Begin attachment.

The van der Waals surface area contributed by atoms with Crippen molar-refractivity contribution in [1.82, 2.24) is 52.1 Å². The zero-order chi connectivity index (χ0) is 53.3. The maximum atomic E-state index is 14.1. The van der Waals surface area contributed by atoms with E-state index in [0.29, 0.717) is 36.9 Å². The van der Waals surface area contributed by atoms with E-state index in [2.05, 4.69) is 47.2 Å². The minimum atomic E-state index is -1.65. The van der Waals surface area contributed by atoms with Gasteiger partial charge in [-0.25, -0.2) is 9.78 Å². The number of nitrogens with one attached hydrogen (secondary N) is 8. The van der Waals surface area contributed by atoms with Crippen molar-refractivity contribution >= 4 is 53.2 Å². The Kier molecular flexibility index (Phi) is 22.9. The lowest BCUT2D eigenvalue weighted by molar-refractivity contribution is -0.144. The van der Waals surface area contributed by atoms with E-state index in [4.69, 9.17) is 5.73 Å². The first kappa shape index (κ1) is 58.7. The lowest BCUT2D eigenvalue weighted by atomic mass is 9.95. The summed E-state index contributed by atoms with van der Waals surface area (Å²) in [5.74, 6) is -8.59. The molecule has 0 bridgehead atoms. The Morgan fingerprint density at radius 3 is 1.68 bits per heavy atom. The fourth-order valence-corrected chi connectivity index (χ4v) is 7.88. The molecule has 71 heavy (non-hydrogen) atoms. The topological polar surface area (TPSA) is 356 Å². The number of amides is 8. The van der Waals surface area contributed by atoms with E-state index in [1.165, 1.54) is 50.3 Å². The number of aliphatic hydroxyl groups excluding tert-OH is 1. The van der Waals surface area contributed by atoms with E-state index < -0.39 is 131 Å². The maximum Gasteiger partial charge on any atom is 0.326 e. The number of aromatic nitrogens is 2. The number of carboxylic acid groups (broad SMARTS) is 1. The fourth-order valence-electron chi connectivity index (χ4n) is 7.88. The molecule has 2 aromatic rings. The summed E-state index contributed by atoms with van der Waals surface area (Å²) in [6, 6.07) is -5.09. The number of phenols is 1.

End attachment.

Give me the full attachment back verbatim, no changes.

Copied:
The van der Waals surface area contributed by atoms with Crippen molar-refractivity contribution in [1.82, 2.24) is 52.1 Å². The zero-order chi connectivity index (χ0) is 53.3. The maximum atomic E-state index is 14.1. The van der Waals surface area contributed by atoms with E-state index in [0.29, 0.717) is 36.9 Å². The van der Waals surface area contributed by atoms with E-state index in [2.05, 4.69) is 47.2 Å². The minimum atomic E-state index is -1.65. The van der Waals surface area contributed by atoms with Gasteiger partial charge in [-0.25, -0.2) is 9.78 Å². The number of nitrogens with one attached hydrogen (secondary N) is 8. The van der Waals surface area contributed by atoms with Crippen molar-refractivity contribution >= 4 is 53.2 Å². The Kier molecular flexibility index (Phi) is 22.9. The lowest BCUT2D eigenvalue weighted by molar-refractivity contribution is -0.144. The van der Waals surface area contributed by atoms with E-state index in [4.69, 9.17) is 5.73 Å². The first kappa shape index (κ1) is 58.7. The lowest BCUT2D eigenvalue weighted by atomic mass is 9.95. The summed E-state index contributed by atoms with van der Waals surface area (Å²) in [5.74, 6) is -8.59. The molecule has 0 bridgehead atoms. The Morgan fingerprint density at radius 3 is 1.68 bits per heavy atom. The fourth-order valence-corrected chi connectivity index (χ4v) is 7.88. The molecule has 71 heavy (non-hydrogen) atoms. The topological polar surface area (TPSA) is 356 Å². The number of amides is 8. The van der Waals surface area contributed by atoms with E-state index in [1.165, 1.54) is 50.3 Å². The number of aliphatic hydroxyl groups excluding tert-OH is 1. The van der Waals surface area contributed by atoms with E-state index < -0.39 is 131 Å². The maximum Gasteiger partial charge on any atom is 0.326 e. The number of aromatic nitrogens is 2. The number of carboxylic acid groups (broad SMARTS) is 1. The fourth-order valence-electron chi connectivity index (χ4n) is 7.88. The molecule has 2 aromatic rings. The summed E-state index contributed by atoms with van der Waals surface area (Å²) in [6, 6.07) is -5.09. The number of phenols is 1.